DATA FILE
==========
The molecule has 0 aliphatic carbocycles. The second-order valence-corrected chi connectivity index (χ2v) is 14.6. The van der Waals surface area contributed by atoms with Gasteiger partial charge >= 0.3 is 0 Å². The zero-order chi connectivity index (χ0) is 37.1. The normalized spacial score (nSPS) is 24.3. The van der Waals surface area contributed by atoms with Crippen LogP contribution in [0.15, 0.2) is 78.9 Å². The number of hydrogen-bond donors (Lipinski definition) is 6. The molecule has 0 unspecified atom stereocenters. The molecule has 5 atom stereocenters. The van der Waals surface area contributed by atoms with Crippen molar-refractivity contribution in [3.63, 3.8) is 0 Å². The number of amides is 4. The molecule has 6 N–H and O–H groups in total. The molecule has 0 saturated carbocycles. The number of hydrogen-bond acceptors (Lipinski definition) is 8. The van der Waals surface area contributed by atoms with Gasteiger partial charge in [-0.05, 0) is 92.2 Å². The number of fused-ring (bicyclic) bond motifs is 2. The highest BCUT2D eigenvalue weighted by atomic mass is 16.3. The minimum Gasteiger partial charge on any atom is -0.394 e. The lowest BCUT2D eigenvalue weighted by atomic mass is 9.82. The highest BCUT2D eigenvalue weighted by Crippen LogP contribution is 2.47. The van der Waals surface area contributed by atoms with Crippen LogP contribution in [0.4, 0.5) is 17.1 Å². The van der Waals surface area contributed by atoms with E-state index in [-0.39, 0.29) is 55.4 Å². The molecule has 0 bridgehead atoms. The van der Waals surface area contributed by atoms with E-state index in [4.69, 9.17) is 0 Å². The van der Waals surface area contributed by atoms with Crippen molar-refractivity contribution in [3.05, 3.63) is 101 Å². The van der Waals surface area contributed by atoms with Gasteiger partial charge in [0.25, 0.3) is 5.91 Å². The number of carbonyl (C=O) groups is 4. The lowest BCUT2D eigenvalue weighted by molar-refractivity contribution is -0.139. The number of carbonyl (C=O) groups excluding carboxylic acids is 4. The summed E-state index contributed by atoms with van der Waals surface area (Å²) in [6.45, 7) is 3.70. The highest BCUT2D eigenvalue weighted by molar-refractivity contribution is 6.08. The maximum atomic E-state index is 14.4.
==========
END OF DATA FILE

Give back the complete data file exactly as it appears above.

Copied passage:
The molecule has 0 aliphatic carbocycles. The second-order valence-corrected chi connectivity index (χ2v) is 14.6. The van der Waals surface area contributed by atoms with Gasteiger partial charge >= 0.3 is 0 Å². The zero-order chi connectivity index (χ0) is 37.1. The normalized spacial score (nSPS) is 24.3. The van der Waals surface area contributed by atoms with Crippen LogP contribution in [0.15, 0.2) is 78.9 Å². The number of hydrogen-bond donors (Lipinski definition) is 6. The molecule has 0 unspecified atom stereocenters. The molecule has 5 atom stereocenters. The van der Waals surface area contributed by atoms with Crippen molar-refractivity contribution in [3.63, 3.8) is 0 Å². The number of amides is 4. The molecule has 6 N–H and O–H groups in total. The molecule has 0 saturated carbocycles. The number of hydrogen-bond acceptors (Lipinski definition) is 8. The van der Waals surface area contributed by atoms with Gasteiger partial charge in [-0.05, 0) is 92.2 Å². The number of fused-ring (bicyclic) bond motifs is 2. The highest BCUT2D eigenvalue weighted by atomic mass is 16.3. The minimum Gasteiger partial charge on any atom is -0.394 e. The lowest BCUT2D eigenvalue weighted by atomic mass is 9.82. The highest BCUT2D eigenvalue weighted by Crippen LogP contribution is 2.47. The van der Waals surface area contributed by atoms with Crippen LogP contribution in [0.4, 0.5) is 17.1 Å². The van der Waals surface area contributed by atoms with E-state index in [-0.39, 0.29) is 55.4 Å². The molecule has 0 bridgehead atoms. The van der Waals surface area contributed by atoms with E-state index in [4.69, 9.17) is 0 Å². The van der Waals surface area contributed by atoms with Crippen molar-refractivity contribution in [3.05, 3.63) is 101 Å². The van der Waals surface area contributed by atoms with Gasteiger partial charge in [0.25, 0.3) is 5.91 Å². The number of carbonyl (C=O) groups is 4. The lowest BCUT2D eigenvalue weighted by molar-refractivity contribution is -0.139. The number of carbonyl (C=O) groups excluding carboxylic acids is 4. The summed E-state index contributed by atoms with van der Waals surface area (Å²) in [6.45, 7) is 3.70. The highest BCUT2D eigenvalue weighted by molar-refractivity contribution is 6.08. The maximum atomic E-state index is 14.4.